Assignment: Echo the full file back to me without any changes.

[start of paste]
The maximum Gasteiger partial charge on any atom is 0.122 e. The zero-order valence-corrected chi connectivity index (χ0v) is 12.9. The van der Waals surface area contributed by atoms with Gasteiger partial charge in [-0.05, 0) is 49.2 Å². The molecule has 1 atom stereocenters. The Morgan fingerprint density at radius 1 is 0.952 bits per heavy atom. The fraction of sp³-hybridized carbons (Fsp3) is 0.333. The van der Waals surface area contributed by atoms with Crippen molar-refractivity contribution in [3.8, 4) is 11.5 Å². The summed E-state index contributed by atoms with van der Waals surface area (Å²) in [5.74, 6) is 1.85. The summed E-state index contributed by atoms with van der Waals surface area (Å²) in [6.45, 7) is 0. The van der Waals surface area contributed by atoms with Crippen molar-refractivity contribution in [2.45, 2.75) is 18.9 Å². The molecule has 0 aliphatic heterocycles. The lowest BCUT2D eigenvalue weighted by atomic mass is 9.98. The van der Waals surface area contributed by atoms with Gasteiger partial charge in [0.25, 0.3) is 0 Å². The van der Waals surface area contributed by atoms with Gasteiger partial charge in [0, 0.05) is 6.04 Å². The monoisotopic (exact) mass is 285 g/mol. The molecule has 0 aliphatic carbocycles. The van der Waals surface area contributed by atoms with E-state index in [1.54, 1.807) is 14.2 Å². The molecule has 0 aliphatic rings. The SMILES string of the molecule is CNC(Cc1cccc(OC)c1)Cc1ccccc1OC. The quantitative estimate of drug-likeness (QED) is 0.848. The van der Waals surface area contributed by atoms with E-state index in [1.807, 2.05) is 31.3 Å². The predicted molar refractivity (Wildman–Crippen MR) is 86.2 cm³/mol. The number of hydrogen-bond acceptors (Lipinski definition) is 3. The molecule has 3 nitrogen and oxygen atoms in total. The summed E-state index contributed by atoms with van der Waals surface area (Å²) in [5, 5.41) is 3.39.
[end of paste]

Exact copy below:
The maximum Gasteiger partial charge on any atom is 0.122 e. The zero-order valence-corrected chi connectivity index (χ0v) is 12.9. The van der Waals surface area contributed by atoms with Gasteiger partial charge in [-0.05, 0) is 49.2 Å². The molecule has 1 atom stereocenters. The Morgan fingerprint density at radius 1 is 0.952 bits per heavy atom. The fraction of sp³-hybridized carbons (Fsp3) is 0.333. The van der Waals surface area contributed by atoms with Crippen molar-refractivity contribution in [3.8, 4) is 11.5 Å². The summed E-state index contributed by atoms with van der Waals surface area (Å²) in [5.74, 6) is 1.85. The summed E-state index contributed by atoms with van der Waals surface area (Å²) in [6.45, 7) is 0. The van der Waals surface area contributed by atoms with Crippen molar-refractivity contribution in [2.45, 2.75) is 18.9 Å². The molecule has 0 aliphatic heterocycles. The lowest BCUT2D eigenvalue weighted by atomic mass is 9.98. The van der Waals surface area contributed by atoms with Gasteiger partial charge in [0.25, 0.3) is 0 Å². The van der Waals surface area contributed by atoms with Gasteiger partial charge in [0, 0.05) is 6.04 Å². The monoisotopic (exact) mass is 285 g/mol. The molecule has 0 aliphatic carbocycles. The van der Waals surface area contributed by atoms with E-state index in [1.54, 1.807) is 14.2 Å². The molecule has 0 aliphatic rings. The SMILES string of the molecule is CNC(Cc1cccc(OC)c1)Cc1ccccc1OC. The quantitative estimate of drug-likeness (QED) is 0.848. The van der Waals surface area contributed by atoms with E-state index in [1.807, 2.05) is 31.3 Å². The predicted molar refractivity (Wildman–Crippen MR) is 86.2 cm³/mol. The number of hydrogen-bond acceptors (Lipinski definition) is 3. The molecule has 3 nitrogen and oxygen atoms in total. The summed E-state index contributed by atoms with van der Waals surface area (Å²) in [5, 5.41) is 3.39.